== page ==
Frequently Asked Questions

Below are frequently asked questions that patients have about surgery. If you have any other questions, or would like to schedule an appointment, we would love to hear from you.

Q: What can I expect during my initial visit?

A: Your initial visit will include a discussion about your concerns, a thorough eye and facial examination, and a conversation about treatment options with you and Dr. Erb.

Dr. Erb is well-known for honestly telling patients what all of their options are and this includes letting patients know if surgery / filler / botox will not give them the results that they are looking for.

Q: Do I need to bring anything with me for the initial consultation?

A: Old photographs, taken about 10 - 20 years prior, are a useful launching pad to discuss goals at a cosmetic consultation.

Q: How much is the procedure going to cost?

A: In order to provide you with fees for procedures, Dr. Erb needs to see and evaluate you. Each patient is different and has his or her own combination set of problems, options, concerns, anatomy, and aesthetic goals which must be customized individually and personally. We are therefore unable to give an estimate of fees before your consultation with the doctor. Dr. Erb and Michelle will review with you the cost of various procedures and options at the time of your consultation visit.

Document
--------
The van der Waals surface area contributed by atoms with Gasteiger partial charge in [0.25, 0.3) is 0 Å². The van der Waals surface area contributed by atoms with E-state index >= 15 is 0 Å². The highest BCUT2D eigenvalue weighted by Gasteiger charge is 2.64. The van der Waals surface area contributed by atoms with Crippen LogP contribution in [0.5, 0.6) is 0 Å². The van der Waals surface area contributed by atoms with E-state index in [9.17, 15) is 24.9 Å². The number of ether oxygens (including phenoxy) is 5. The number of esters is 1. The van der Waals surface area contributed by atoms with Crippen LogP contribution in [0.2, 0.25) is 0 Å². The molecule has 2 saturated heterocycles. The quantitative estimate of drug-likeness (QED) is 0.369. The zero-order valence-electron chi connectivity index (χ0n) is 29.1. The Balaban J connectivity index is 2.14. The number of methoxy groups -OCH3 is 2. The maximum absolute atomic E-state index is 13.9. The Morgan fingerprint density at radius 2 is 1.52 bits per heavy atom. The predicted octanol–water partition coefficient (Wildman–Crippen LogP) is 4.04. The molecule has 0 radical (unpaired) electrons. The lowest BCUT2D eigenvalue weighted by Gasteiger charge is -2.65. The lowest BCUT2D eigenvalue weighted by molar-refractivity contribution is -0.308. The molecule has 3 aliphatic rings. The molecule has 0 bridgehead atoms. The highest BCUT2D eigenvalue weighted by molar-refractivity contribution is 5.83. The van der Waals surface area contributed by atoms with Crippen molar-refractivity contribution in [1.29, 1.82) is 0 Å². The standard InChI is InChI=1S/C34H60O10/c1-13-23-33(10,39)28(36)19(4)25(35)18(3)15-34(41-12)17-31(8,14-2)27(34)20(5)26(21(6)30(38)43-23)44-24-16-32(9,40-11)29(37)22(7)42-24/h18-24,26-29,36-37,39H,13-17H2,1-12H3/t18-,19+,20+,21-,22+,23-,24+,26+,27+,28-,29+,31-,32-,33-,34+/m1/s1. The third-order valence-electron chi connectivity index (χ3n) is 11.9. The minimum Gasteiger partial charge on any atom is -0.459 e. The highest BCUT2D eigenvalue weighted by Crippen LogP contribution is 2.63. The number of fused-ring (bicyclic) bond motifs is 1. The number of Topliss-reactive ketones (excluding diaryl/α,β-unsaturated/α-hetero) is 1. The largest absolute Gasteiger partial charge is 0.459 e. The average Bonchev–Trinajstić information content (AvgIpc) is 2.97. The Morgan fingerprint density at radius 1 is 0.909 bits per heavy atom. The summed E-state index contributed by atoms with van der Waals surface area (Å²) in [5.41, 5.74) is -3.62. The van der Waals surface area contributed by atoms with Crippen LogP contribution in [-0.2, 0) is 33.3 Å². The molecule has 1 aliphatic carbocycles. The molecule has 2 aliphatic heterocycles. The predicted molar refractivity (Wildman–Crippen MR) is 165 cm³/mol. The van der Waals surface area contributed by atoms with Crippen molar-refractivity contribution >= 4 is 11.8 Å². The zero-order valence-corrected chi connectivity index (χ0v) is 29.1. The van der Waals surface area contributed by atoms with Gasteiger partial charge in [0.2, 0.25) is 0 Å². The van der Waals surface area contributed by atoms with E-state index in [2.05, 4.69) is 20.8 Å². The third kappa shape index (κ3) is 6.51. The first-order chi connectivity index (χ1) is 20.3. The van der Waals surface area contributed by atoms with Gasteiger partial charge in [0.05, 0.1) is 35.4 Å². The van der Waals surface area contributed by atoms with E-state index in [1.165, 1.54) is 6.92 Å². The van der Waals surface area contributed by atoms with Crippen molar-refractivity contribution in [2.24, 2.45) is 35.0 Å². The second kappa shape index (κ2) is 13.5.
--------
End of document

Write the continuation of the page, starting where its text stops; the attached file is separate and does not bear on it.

Q: Is the surgery performed in the office or a hospital operating room?

A: We perform the procedures in our office operating room with local anesthesia and a mild oral sedative. The patients are awake and can see the results immediately. We do ask you to have a driver take you home.

Q: How long does the procedure last?

A: In most cases laser cosmetic blepharoplasty will generally last for 15 to 30 years.

Q: Will it hurt?

A: We want our patients to have a good experience and excellent results. Dr. Erb will always make sure that you are comfortable. You may take 2 Extra Strength Tylenol 1 hour before your procedure is to start. https://www.tylenol.com/products/tylenol-extra-strength-caplets#directions Please only take Tylenol (Acetaminophin) and do NOT take Ibuprofen, Aspirin, Excedrine, or a ny other pain reliever, as they will cause worseningbruising and swelling.

Q: Should I wait until I lose weight or until my eye bags are really large?

A: The time for you to consider eyelid surgery is when you look in the mirror and you donít like what you see. You do not have to wait until your eye bags are really large. Also, losing weight will not make the bags smaller. It is important for you to have a consultation with Dr. Erb and let her discuss the options with you.

Q: Does Dr. Erb perform her own surgery or does another doctor do it?

A: Dr. Erb operates five days a week; you will be entirely in her hands from start to finish. She will call you the evening of your surgery to check in with you and see you the next morning. Our staff is here to serve you.

Q: How long will I be bruised?

A: Bruising is quite variable from patient to patient. In general, bruising lasts for about 1 day to 2 weeks. Factors such as the use of blood thinners can prolong bruising.

Q: How can I minimize bruising and swelling?